Saara and Glenn from BOYTOY gassing up. Photo by Will Warasila
BOYTOY‘s music makes me feel like summertime. Like smoking weed by a river. They’ve been described as alt-pop-shoegaze, but they definitely have garage and punk elements, a skateboarding-barefoot-to-the-beach vibe. Here, I talked with Saara Untracht Oakner (vocals and guitar) and Glenn Van Dyke (guitar and vocals) of the Brooklyn-based band about haters in middle school, their songwriting process, the surfing influence, thoughts on feminism, and more.
Matt L Roar: Can you tell me a little bit about what the band has been up to? Are you living in California now? Do you have any new stuff coming out?
Saara Untracht Oakner: Glenn and I went out to LA for the winter to play some shows and write and demo for a new record. We were working with Lena from La Luz in her little loft/studio space and she was playing bass with us for some shows.
MLR: Do you guys all surf or is it just you? Do you think shredding waves influences your approach to shredding music?
SUO: Glenn and I both surf. She grew up surfing in Jacksonville, FL and I grew up surfing Lido and Long Beach on Long Island, NY. We also say the ultimate day is surfing and then playing a show. Tacos in between the two don’t hurt either.
Glenn Van Dyke: I think surfing provides a certain amount of mellow and excitement that might carry over to some other parts of our lives.
MLR: Can you describe some of your influences? Describe your sound for people who don’t know you…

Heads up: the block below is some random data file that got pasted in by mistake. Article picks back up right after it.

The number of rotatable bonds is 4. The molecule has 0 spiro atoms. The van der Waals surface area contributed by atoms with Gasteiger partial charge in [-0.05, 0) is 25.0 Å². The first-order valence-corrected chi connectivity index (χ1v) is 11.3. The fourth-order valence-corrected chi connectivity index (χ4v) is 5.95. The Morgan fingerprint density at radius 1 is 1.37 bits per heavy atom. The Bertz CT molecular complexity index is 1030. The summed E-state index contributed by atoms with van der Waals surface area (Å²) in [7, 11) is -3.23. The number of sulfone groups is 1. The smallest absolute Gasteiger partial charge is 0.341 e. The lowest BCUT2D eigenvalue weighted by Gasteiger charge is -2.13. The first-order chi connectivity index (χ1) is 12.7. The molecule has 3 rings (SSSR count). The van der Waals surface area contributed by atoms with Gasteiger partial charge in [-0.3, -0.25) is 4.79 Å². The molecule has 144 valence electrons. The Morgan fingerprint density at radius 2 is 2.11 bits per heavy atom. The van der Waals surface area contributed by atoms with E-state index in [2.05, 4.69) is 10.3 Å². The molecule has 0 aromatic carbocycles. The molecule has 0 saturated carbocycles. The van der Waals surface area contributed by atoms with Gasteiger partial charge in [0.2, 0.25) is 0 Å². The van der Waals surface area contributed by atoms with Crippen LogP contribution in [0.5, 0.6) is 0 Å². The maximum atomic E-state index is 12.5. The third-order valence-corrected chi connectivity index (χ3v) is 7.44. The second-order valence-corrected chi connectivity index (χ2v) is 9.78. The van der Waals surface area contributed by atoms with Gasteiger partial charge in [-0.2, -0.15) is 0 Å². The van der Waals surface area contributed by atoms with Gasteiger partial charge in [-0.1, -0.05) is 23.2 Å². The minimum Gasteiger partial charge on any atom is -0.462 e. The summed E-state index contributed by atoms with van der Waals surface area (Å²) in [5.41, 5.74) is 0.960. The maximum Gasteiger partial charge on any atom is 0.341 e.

SUO: We listen to a lot of everything, from 60s garage pop nuggets to Lou Reed, Rolling Stones, CCR, Sabbath, the Kinks, to Jesus And Mary Chain, Nirvana, Brian Jonestown Massacre, My Bloody Valentine. Glenn and I have always been into punk growing up skateboarding like the Ramones and Operation Ivy, Rancid and the misfits. I love reggae music and soul but I’m not really trying to make reggae music. Desmond Dekker, Althea and Donna, Alton Ellis. I could go on forever.
GVD: Same — including but not limited to Kylie Minogue, Biggie Smalls, Eminem, The Spice Girls — okay I have to stop….
MLR: I was watching one of your videos where you guys talked about coming together to practice for one day and then cranking out five songs on a recording the next. Can you talk about the process for writing BOYTOY songs and if that’s changed or what the ideas behind this approach is?
SUO: Glenn and I usually write the skeleton structure of songs on our own and bring them to each other and flush them out. Other songs start as a jam between the two of us. We’re writing these new ones we are demoing now kind of as we go building on the recordings which is fun. Usually we write them and play them live and practice them until they’re ready to record. It’s been fun going in with just the skeleton and layering them in recordings, not sure where they’re going to end up.
GVD: We definitely write songs quickly, I think we’re both pretty good at not overthinking or falling into the abyss where a song never gets done. We know when it’s there and then we move on to the next.